Canadians are now living longer than ever, so they need to provide for longer retirement. Systemic changes, such as the reduction of employment benefits and a move away from defined benefit pension plans towards defined contribution plans, will also affect Canadians in the future. We will need to acquire the knowledge to take even more responsibility for our personal financial well-being. However, research has found that financial knowledge is surprisingly low.
Financial literacy is particularly essential for self-employed Canadians and owners of small- and medium-sized enterprises (SMEs). Many business owners do not have access to employer pension plans, are financially dependent on professional earnings and savings, and are not financially well-diversified. Moreover, research shows that poor financial decisions are a key factor underlying job-destroying failure of Canadian SMEs.
What’s this research about?
“Financial knowledge has a positive impact on the welfare of business owners, of their employees, and on the positive and negative economic prosperity effects of firm growth and failure; however, research has not considered the state of financial knowledge among business owners or what forms of remediation might be needed if Canadians are to thrive,” explains Professor Allan Riding, the lead researcher of a project that has received an Insight Grant by the Social Sciences and Humanities Research Council of Canada (SSHRC).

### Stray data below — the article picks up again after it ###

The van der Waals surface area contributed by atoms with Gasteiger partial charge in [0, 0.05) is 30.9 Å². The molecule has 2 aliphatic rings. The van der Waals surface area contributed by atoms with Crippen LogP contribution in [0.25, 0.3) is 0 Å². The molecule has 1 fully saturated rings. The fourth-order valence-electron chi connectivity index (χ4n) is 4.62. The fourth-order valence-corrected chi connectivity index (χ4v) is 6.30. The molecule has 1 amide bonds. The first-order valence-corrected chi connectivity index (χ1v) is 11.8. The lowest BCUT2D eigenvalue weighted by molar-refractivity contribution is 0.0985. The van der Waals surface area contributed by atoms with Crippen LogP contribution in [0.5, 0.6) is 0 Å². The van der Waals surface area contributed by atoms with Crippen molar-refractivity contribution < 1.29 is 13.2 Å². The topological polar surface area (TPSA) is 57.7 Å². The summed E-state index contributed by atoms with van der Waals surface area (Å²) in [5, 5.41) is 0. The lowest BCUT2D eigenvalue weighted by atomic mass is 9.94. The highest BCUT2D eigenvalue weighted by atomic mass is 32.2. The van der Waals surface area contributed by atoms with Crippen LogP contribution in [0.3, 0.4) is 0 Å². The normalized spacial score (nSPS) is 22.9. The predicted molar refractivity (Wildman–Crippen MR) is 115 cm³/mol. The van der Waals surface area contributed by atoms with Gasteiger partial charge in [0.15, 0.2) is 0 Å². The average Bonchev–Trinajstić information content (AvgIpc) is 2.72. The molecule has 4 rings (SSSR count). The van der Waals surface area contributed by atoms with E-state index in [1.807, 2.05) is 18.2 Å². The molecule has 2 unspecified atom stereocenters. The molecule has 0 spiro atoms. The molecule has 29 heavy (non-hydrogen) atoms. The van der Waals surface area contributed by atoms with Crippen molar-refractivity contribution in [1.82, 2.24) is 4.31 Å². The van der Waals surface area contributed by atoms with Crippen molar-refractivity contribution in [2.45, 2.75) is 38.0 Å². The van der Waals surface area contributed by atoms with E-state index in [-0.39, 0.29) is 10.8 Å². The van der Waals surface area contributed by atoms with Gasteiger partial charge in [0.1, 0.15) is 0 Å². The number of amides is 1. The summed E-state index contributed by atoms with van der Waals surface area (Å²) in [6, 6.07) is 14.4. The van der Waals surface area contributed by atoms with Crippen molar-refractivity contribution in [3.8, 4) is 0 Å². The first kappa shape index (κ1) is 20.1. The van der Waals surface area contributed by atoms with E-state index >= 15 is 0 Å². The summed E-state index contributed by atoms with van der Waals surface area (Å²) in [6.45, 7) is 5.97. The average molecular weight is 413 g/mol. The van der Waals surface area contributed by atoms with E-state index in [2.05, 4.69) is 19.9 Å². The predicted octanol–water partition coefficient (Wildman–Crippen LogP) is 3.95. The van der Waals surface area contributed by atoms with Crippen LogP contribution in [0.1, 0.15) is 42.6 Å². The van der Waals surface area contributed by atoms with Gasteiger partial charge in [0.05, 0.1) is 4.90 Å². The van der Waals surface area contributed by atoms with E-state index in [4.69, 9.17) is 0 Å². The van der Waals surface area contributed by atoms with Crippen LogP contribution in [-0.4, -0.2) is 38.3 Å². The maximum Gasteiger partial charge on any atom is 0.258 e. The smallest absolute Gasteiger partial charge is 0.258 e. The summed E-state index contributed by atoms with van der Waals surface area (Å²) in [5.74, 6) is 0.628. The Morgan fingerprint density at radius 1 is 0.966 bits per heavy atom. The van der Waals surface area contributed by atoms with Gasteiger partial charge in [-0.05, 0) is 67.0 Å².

To address this knowledge gap, Professors Riding, Barbara Orser, and Miwako Nitani from the Telfer School of Management (University of Ottawa) will assess the state of financial knowledge among the 2.2 million Canadians who are self-employed.
In order to do so, the researchers will:
- compare the level of basic financial knowledge among self-employed Canadians with that of employees;
- identify and measure domains of financial knowledge deemed most essential to SME owners;
- correlate financial knowledge with financial practices; and
- develop a benchmarking tool to guide remedial education of business owners.
The researchers hope to develop enhanced curricula for business education, enriched public discourse, and improved public policies that will benefit Canadian businesses owners.
Professor Riding and the team also believe that their research insights will complement the strategies and innovations of the Financial Consumer Association of Canada, the Chartered Professional Accountants Associations, and other private and public sector organizations that promote financial literacy in Canada.
The Telfer School of Management is committed to developing cutting-edge research in a variety of topics in management. As our faculty continues fostering research excellence, the Telfer School community and partners also benefit from valuable insights with impact. Over the next weeks, we will give an overview of the eight research projects that received the prestigious SSHRC Insight Grant in 2018. Learn more about how to apply for a SSHRC Insight Grant.